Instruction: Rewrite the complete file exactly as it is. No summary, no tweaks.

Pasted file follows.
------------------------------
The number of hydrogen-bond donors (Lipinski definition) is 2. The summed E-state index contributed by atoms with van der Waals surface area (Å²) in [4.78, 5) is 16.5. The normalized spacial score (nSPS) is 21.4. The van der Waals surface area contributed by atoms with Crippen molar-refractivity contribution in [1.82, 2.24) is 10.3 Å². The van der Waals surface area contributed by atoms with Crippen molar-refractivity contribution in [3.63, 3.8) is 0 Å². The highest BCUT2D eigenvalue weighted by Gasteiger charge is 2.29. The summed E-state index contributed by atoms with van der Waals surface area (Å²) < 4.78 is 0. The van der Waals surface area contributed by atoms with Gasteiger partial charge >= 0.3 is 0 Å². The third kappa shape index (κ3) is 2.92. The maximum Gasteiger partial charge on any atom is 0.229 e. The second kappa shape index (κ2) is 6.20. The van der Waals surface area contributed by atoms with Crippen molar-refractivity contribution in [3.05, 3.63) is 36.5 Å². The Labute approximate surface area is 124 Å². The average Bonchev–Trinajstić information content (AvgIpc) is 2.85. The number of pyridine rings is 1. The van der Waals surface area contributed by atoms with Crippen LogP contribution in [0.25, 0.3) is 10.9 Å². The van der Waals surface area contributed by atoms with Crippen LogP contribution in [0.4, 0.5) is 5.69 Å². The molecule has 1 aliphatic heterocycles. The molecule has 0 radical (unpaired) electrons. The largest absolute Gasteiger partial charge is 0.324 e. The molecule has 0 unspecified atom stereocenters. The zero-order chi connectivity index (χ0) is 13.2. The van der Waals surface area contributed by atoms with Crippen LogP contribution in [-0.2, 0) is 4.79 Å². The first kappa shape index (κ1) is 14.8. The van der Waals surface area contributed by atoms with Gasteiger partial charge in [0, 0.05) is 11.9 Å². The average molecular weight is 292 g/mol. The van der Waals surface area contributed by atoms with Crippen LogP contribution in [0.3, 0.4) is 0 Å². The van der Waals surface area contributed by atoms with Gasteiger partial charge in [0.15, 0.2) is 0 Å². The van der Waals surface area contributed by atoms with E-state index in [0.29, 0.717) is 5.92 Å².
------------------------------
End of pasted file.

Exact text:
The number of hydrogen-bond donors (Lipinski definition) is 2. The summed E-state index contributed by atoms with van der Waals surface area (Å²) in [4.78, 5) is 16.5. The normalized spacial score (nSPS) is 21.4. The van der Waals surface area contributed by atoms with Crippen molar-refractivity contribution in [1.82, 2.24) is 10.3 Å². The van der Waals surface area contributed by atoms with Crippen molar-refractivity contribution in [3.63, 3.8) is 0 Å². The highest BCUT2D eigenvalue weighted by Gasteiger charge is 2.29. The summed E-state index contributed by atoms with van der Waals surface area (Å²) < 4.78 is 0. The van der Waals surface area contributed by atoms with Gasteiger partial charge >= 0.3 is 0 Å². The third kappa shape index (κ3) is 2.92. The maximum Gasteiger partial charge on any atom is 0.229 e. The second kappa shape index (κ2) is 6.20. The van der Waals surface area contributed by atoms with Crippen molar-refractivity contribution in [3.05, 3.63) is 36.5 Å². The Labute approximate surface area is 124 Å². The average Bonchev–Trinajstić information content (AvgIpc) is 2.85. The number of pyridine rings is 1. The van der Waals surface area contributed by atoms with Crippen LogP contribution in [0.25, 0.3) is 10.9 Å². The van der Waals surface area contributed by atoms with Crippen LogP contribution in [0.4, 0.5) is 5.69 Å². The molecule has 1 aliphatic heterocycles. The molecule has 0 radical (unpaired) electrons. The largest absolute Gasteiger partial charge is 0.324 e. The molecule has 0 unspecified atom stereocenters. The zero-order chi connectivity index (χ0) is 13.2. The van der Waals surface area contributed by atoms with Crippen LogP contribution in [-0.2, 0) is 4.79 Å². The first kappa shape index (κ1) is 14.8. The van der Waals surface area contributed by atoms with Gasteiger partial charge in [0, 0.05) is 11.9 Å². The average molecular weight is 292 g/mol. The van der Waals surface area contributed by atoms with Crippen LogP contribution in [0.3, 0.4) is 0 Å². The van der Waals surface area contributed by atoms with Gasteiger partial charge in [0.15, 0.2) is 0 Å². The van der Waals surface area contributed by atoms with E-state index in [0.29, 0.717) is 5.92 Å².